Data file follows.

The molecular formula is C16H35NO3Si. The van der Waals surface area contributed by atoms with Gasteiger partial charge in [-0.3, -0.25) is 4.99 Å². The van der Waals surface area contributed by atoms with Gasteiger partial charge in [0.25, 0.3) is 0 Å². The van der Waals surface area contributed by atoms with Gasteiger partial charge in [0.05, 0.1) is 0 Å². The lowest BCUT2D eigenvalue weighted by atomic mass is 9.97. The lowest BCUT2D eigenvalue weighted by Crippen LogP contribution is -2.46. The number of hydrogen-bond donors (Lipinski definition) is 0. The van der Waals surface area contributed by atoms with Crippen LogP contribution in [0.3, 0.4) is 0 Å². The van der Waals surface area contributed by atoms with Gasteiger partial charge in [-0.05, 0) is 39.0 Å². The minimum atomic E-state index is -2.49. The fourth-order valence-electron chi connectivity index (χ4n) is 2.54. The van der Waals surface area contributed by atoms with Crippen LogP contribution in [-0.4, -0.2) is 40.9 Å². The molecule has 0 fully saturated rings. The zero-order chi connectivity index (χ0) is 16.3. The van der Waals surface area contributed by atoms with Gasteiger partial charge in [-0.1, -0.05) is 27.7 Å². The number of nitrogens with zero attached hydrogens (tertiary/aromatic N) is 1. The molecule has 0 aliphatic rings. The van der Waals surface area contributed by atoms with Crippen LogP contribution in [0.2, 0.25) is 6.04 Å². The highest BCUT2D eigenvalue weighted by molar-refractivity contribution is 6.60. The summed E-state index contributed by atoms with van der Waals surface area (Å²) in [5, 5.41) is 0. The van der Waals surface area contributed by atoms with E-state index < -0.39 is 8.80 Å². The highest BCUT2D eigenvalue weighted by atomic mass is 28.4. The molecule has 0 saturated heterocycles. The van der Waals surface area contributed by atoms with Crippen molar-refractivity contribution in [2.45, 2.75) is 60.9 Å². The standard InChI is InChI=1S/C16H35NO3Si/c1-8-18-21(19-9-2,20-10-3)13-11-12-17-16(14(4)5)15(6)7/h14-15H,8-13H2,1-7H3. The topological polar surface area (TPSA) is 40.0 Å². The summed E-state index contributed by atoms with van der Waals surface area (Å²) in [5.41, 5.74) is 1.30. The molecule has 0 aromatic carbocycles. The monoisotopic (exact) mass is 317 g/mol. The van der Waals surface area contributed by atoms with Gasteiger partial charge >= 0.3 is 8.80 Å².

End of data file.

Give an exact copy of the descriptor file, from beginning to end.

The molecular formula is C16H35NO3Si. The van der Waals surface area contributed by atoms with Gasteiger partial charge in [-0.3, -0.25) is 4.99 Å². The van der Waals surface area contributed by atoms with Gasteiger partial charge in [0.25, 0.3) is 0 Å². The van der Waals surface area contributed by atoms with Gasteiger partial charge in [0.05, 0.1) is 0 Å². The lowest BCUT2D eigenvalue weighted by atomic mass is 9.97. The lowest BCUT2D eigenvalue weighted by Crippen LogP contribution is -2.46. The number of hydrogen-bond donors (Lipinski definition) is 0. The van der Waals surface area contributed by atoms with Crippen LogP contribution in [0.3, 0.4) is 0 Å². The van der Waals surface area contributed by atoms with Gasteiger partial charge in [-0.05, 0) is 39.0 Å². The minimum atomic E-state index is -2.49. The fourth-order valence-electron chi connectivity index (χ4n) is 2.54. The van der Waals surface area contributed by atoms with Crippen LogP contribution in [-0.4, -0.2) is 40.9 Å². The molecule has 0 fully saturated rings. The zero-order chi connectivity index (χ0) is 16.3. The van der Waals surface area contributed by atoms with Gasteiger partial charge in [-0.1, -0.05) is 27.7 Å². The number of nitrogens with zero attached hydrogens (tertiary/aromatic N) is 1. The molecule has 0 aliphatic rings. The van der Waals surface area contributed by atoms with Crippen LogP contribution in [0.2, 0.25) is 6.04 Å². The highest BCUT2D eigenvalue weighted by molar-refractivity contribution is 6.60. The summed E-state index contributed by atoms with van der Waals surface area (Å²) in [5, 5.41) is 0. The van der Waals surface area contributed by atoms with E-state index < -0.39 is 8.80 Å². The highest BCUT2D eigenvalue weighted by atomic mass is 28.4. The molecule has 0 saturated heterocycles. The van der Waals surface area contributed by atoms with Crippen molar-refractivity contribution in [2.45, 2.75) is 60.9 Å². The standard InChI is InChI=1S/C16H35NO3Si/c1-8-18-21(19-9-2,20-10-3)13-11-12-17-16(14(4)5)15(6)7/h14-15H,8-13H2,1-7H3. The topological polar surface area (TPSA) is 40.0 Å². The summed E-state index contributed by atoms with van der Waals surface area (Å²) in [5.41, 5.74) is 1.30. The molecule has 0 aromatic carbocycles. The monoisotopic (exact) mass is 317 g/mol. The van der Waals surface area contributed by atoms with Gasteiger partial charge >= 0.3 is 8.80 Å².